It’s a perennial question facing many a couple on relationships and geography (including my own past marriage!): New York or Los Angeles…or perhaps somewhere in between?
This profound dilemma is explored by playwright extraordinaire Sam Bobrick, in “New York Water,” now in its run at the Pico Playhouse. Directed by Howard Teichman, this play begins with an opening scene, a blind date, as it were, where Linda (Bridget Flanery) and Albert (Ross Benjamin) grapple with their fears, doubts, and suspicions of strangers and the outside world, yet come to the conclusion, that “Ah, kindness. What a simple way to tell another struggling soul that there is love to be found in this world.” As a cousin of mine once so poignantly stated, “New York is special. A city of extremes. A city where anything is possible. It can be overwhelming. It can be unbelievable. Where you are somebody and nobody. Will this love affair ever end?” This sentiment captures the essence of “New York Water” impeccably. This play is truly a witty, humorous ‘love letter’ to New York, essentially the third character in the show. The two main characters, Linda and Albert, begin and end their entangled life journey in New York, progressing from roommates to lovers to spouses and eventually just friends/acquaintances. The rivalry between the two cities, NYC and LA, seems ageless, having been explored in theatre, film, and music a la Neil Simon, Woody Allen, and Neil Diamond. Just as Annie Hall was a love story for two people who didn’t believe in love, so too, in this show, the two leads come together, pull apart, re-connect, break up, and so the pattern goes. Bobrick is seamless in bringing to life onstage the trials and tribulations that this couple endures, ultimately finding themselves in Los Angeles, both literally and figuratively. While Linda is attracted and lured into the superficiality of the showbiz industry, Albert finds himself distanced and desperate to earn an honest living. The audience develops an empathy for Albert’s plight, sure to resonate with many a hopeful in this city of angels. New York Water is filled with extra twists and turns around every bend, a love affair gone awry, and many an irony, very characteristic of Sam Bobrick’s previous works. Deep revelations and gutsy insights are gleaned from the play’s rich, flowing dialogue and incredibly true to life scenarios. This offbeat comedy is smart, funny, and contemporary in one. The two actors carry the show effortlessly with their comedic timing and natural rapport, in both good and troubled times. The period songs, and artwork in between scenes, about New York, Midwest, and California life, further accentuate the play’s theme, versatility and many layers. The play offers a laugh a minute, though also brings serious insights on relationships, shared values, and the quality of life… and New York water!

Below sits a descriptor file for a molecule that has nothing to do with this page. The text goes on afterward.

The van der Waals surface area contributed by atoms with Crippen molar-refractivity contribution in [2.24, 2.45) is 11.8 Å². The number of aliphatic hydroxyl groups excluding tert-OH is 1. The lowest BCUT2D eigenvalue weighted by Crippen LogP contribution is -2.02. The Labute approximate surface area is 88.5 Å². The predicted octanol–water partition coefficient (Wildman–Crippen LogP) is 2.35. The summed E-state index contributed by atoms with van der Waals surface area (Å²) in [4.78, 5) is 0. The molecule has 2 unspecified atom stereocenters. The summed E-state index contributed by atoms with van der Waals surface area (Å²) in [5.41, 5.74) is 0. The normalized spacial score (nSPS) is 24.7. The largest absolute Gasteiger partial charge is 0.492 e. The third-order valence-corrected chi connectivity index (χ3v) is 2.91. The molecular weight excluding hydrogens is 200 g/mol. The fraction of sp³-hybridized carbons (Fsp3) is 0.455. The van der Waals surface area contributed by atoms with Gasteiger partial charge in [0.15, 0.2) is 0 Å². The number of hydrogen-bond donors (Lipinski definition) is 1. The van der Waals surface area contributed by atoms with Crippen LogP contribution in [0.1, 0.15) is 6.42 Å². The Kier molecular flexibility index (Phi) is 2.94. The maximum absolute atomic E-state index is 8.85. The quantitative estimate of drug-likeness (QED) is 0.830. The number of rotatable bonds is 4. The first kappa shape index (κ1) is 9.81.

through December 17 Pico Playhouse 10508 W. Pico Blvd. Fridays & Saturdays 8PM ;Sundays 3PM (323) 821-2449 www.wcjt.tix.com